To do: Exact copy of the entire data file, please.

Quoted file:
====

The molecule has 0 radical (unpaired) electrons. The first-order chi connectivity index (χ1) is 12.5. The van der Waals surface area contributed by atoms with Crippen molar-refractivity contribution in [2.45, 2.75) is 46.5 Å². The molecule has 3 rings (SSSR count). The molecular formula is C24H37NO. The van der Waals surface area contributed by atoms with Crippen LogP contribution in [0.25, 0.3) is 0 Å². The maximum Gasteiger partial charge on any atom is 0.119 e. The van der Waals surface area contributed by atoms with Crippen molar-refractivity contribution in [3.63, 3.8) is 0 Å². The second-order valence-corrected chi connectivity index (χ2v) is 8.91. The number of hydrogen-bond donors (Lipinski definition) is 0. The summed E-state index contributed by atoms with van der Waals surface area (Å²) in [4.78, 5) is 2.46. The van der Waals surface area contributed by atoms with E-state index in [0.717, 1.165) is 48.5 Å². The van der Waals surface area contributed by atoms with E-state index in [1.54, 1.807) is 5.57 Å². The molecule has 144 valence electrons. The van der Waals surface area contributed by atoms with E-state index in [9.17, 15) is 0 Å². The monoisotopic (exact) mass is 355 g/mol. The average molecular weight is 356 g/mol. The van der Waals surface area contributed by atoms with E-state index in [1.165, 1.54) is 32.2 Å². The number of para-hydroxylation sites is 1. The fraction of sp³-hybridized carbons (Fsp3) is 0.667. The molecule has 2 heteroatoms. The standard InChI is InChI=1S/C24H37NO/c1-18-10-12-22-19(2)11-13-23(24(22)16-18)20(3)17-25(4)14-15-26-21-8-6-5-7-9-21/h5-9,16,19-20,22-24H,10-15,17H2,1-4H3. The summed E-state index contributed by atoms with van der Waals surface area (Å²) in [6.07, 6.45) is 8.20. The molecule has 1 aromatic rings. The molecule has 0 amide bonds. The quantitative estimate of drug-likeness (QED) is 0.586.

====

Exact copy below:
The molecule has 0 radical (unpaired) electrons. The first-order chi connectivity index (χ1) is 12.5. The van der Waals surface area contributed by atoms with Crippen molar-refractivity contribution in [2.45, 2.75) is 46.5 Å². The molecule has 3 rings (SSSR count). The molecular formula is C24H37NO. The van der Waals surface area contributed by atoms with Crippen LogP contribution in [0.25, 0.3) is 0 Å². The maximum Gasteiger partial charge on any atom is 0.119 e. The van der Waals surface area contributed by atoms with Crippen molar-refractivity contribution in [3.63, 3.8) is 0 Å². The second-order valence-corrected chi connectivity index (χ2v) is 8.91. The number of hydrogen-bond donors (Lipinski definition) is 0. The summed E-state index contributed by atoms with van der Waals surface area (Å²) in [4.78, 5) is 2.46. The van der Waals surface area contributed by atoms with E-state index in [0.717, 1.165) is 48.5 Å². The van der Waals surface area contributed by atoms with E-state index in [1.54, 1.807) is 5.57 Å². The molecule has 144 valence electrons. The van der Waals surface area contributed by atoms with E-state index in [9.17, 15) is 0 Å². The monoisotopic (exact) mass is 355 g/mol. The average molecular weight is 356 g/mol. The van der Waals surface area contributed by atoms with E-state index in [1.165, 1.54) is 32.2 Å². The number of para-hydroxylation sites is 1. The fraction of sp³-hybridized carbons (Fsp3) is 0.667. The molecule has 2 heteroatoms. The standard InChI is InChI=1S/C24H37NO/c1-18-10-12-22-19(2)11-13-23(24(22)16-18)20(3)17-25(4)14-15-26-21-8-6-5-7-9-21/h5-9,16,19-20,22-24H,10-15,17H2,1-4H3. The summed E-state index contributed by atoms with van der Waals surface area (Å²) in [6.07, 6.45) is 8.20. The molecule has 1 aromatic rings. The molecule has 0 amide bonds. The quantitative estimate of drug-likeness (QED) is 0.586.